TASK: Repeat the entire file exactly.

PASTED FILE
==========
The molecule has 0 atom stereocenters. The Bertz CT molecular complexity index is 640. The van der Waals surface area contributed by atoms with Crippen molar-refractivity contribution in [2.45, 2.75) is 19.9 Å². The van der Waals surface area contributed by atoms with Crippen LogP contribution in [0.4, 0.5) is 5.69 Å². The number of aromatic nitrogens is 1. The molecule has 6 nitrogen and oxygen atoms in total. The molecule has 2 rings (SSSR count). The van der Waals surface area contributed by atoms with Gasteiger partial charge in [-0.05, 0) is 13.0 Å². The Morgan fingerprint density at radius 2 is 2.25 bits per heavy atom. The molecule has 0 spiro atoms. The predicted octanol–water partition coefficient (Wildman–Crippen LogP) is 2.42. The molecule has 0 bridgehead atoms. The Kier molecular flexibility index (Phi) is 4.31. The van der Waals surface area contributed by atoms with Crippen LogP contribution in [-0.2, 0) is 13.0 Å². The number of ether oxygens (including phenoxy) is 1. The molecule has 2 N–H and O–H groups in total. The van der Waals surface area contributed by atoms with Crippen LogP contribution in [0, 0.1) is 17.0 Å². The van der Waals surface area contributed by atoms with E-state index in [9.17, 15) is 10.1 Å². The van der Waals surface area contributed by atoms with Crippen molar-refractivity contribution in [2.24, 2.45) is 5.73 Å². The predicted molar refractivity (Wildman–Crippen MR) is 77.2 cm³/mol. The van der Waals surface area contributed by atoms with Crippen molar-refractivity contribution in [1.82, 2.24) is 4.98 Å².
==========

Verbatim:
The molecule has 0 atom stereocenters. The Bertz CT molecular complexity index is 640. The van der Waals surface area contributed by atoms with Crippen molar-refractivity contribution in [2.45, 2.75) is 19.9 Å². The van der Waals surface area contributed by atoms with Crippen LogP contribution in [0.4, 0.5) is 5.69 Å². The number of aromatic nitrogens is 1. The molecule has 6 nitrogen and oxygen atoms in total. The molecule has 2 rings (SSSR count). The van der Waals surface area contributed by atoms with Gasteiger partial charge in [-0.05, 0) is 13.0 Å². The Morgan fingerprint density at radius 2 is 2.25 bits per heavy atom. The molecule has 0 spiro atoms. The predicted octanol–water partition coefficient (Wildman–Crippen LogP) is 2.42. The molecule has 0 bridgehead atoms. The Kier molecular flexibility index (Phi) is 4.31. The van der Waals surface area contributed by atoms with Crippen LogP contribution in [-0.2, 0) is 13.0 Å². The number of ether oxygens (including phenoxy) is 1. The molecule has 2 N–H and O–H groups in total. The van der Waals surface area contributed by atoms with Crippen LogP contribution in [0, 0.1) is 17.0 Å². The van der Waals surface area contributed by atoms with E-state index in [9.17, 15) is 10.1 Å². The van der Waals surface area contributed by atoms with Crippen molar-refractivity contribution in [2.24, 2.45) is 5.73 Å². The predicted molar refractivity (Wildman–Crippen MR) is 77.2 cm³/mol. The van der Waals surface area contributed by atoms with Crippen molar-refractivity contribution in [1.82, 2.24) is 4.98 Å².